marcie hutchinson

Marcie Hutchinson

More than 80 members of school boards across Arizona – including two from Mesa Public Schools – have called on state officials to delay opening campuses until at least Oct. 1.

Mesa Governing Board members Marcie Hutchinson and Kiana Maria Sears are among those who have signed a letter to Gov. Doug Ducey, Superintendent of Instruction Kathy Hoffman and the State Legislature. Board members from Chandler Unified, Higley Unified, Tempe Union and Kyrene are also among those who signed the letter.

“Positive cases in Arizona are trending upward, not downward,” the letter states. “We cannot reopen our schools for on-site learning until we experience a downward trajectory of documented cases within a 14-day period.” 

The letter, which does not represent official board positions but rather the feelings of individuals on them, makes a series of other requests beyond keeping campuses closed until Oct. 1.

Ducey has delayed the opening of campuses until Aug. 17 – a date he reiterated last week as “aspirational” rather than set in stone.

Mesa Public Schools will reopen with all-online instruction for all grades Aug. 4.

The letter asks the state officials to set a COVID-19 case data point for districts to use in determining when to reopen campuses and also asks for statewide safety protocols.

It also seeks equal per-pupil funding for both online and in-class students; a waiver of the 180-day instruction requirement; suspension of standardized state assessment tests for the school year with allowance for districts to use their own student-performance measurements; and permission to distribute breakfasts and lunches even when campuses are closed. 

 “Let administrators and teachers plan for and excel at teaching the first quarter remotely,” the letter states. 

In their request for suspending state achievement tests, the board members wrote:

“We ask that our focus this academic year be offering high-quality remote-learning and a measured return to safe in-person classes, rather than on reaching higher levels of academic success as measured by a single assessment.”

It also complained the state penalizes school districts for offering only remote learning by providing a lower per-pupil reimbursement than it does for in-classroom students.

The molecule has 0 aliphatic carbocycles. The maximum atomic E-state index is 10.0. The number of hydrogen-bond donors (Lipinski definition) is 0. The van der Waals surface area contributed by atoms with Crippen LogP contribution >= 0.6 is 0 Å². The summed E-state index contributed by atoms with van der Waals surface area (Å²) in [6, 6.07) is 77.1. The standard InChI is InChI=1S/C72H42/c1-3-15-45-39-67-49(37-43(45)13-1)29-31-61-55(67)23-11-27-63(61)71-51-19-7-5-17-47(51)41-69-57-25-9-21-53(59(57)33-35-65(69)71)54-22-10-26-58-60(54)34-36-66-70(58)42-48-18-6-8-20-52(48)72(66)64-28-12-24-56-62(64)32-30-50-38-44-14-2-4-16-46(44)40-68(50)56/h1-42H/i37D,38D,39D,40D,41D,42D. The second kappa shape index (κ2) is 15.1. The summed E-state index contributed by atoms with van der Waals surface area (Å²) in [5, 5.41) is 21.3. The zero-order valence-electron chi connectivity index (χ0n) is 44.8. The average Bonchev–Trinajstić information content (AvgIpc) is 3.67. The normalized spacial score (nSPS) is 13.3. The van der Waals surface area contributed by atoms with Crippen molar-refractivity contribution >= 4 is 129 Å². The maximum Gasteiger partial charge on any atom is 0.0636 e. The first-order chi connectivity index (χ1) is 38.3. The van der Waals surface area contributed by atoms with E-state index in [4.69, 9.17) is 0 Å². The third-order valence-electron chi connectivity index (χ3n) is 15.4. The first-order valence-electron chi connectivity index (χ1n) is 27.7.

The letter was sent within days of stepped-up pressure by President Trump, members of his cabinet and other leading Republicans, who demanded that schools reopen for in-class learning when their school year officially begins.

U.S. Rep. Andy Biggs, R-Gilbert, led a group of Republican lawmakers on July 9 who demanded that schools reopen as usual in the fall, stating, “It would be more harmful to keep children locked out of schools and less harmful and less risky for children to go back to schools.”

During a press conference the same day, Gov. Doug Ducey said he won’t play politics in deciding when campuses can reopen.

And on the same day of his press conference, Scottsdale Unified became the first district in Arizona to announce it won’t reopen their schools before Sept. 8.

Arizona Schools Superintendent Kathy Hoffman also said on July 9 that while she wants to get students back in the classroom, “we cannot ignore the severity of COVID-19 in our state and how that impacts adults and children alike in our school communities.”

Speakers at the event organized by the House Freedom Caucus, which Biggs chairs, called the CDC guidelines “ridiculous” and “extremely harmful” for students’ emotional and physical wellbeing. 

They repeatedly noted that being kept out of school is bad for children’s emotional health and that COVID-19 is neither dangerous to children nor easily spread by them.

Meanwhile, Snowflake Republican Sylvia Allen, who chairs the State Senate Education Committee, told Cronkite News she doubts Ducey has the power to delay the reopening of campuses.

“It is time to stop, call a special session, and get back to the constitutional operations of our state,” Allen said.

Rep. Michelle Udall, R-Mesa, a teacher and chair of the House Education Committee, doubts that a special legislative session is feasible and she worries how many legislators would actually show up because of COVID-19 concerns and obligations to family members who may be sick or at risk.

“Calling a special session would end up with a bunch of people running in different directions, which is not going to help,” Udall said. “I don’t think we have enough consensus to get anything done.”

Despite such reservations, Udall said, she “would love” to hold a special session to address education issues. However, she and Allen both support giving schools the authority to delay the start of in-person classes. 

Allen said she recently worked on her own legislation that would have provided, among other items, “local control and flexibility for schools opening and determination of health protocols.”

Hoffman pointed to students with medical conditions and many others in schools – “instructional aides, librarians, bus drivers, nutrition workers and more” – who could be put at risk.

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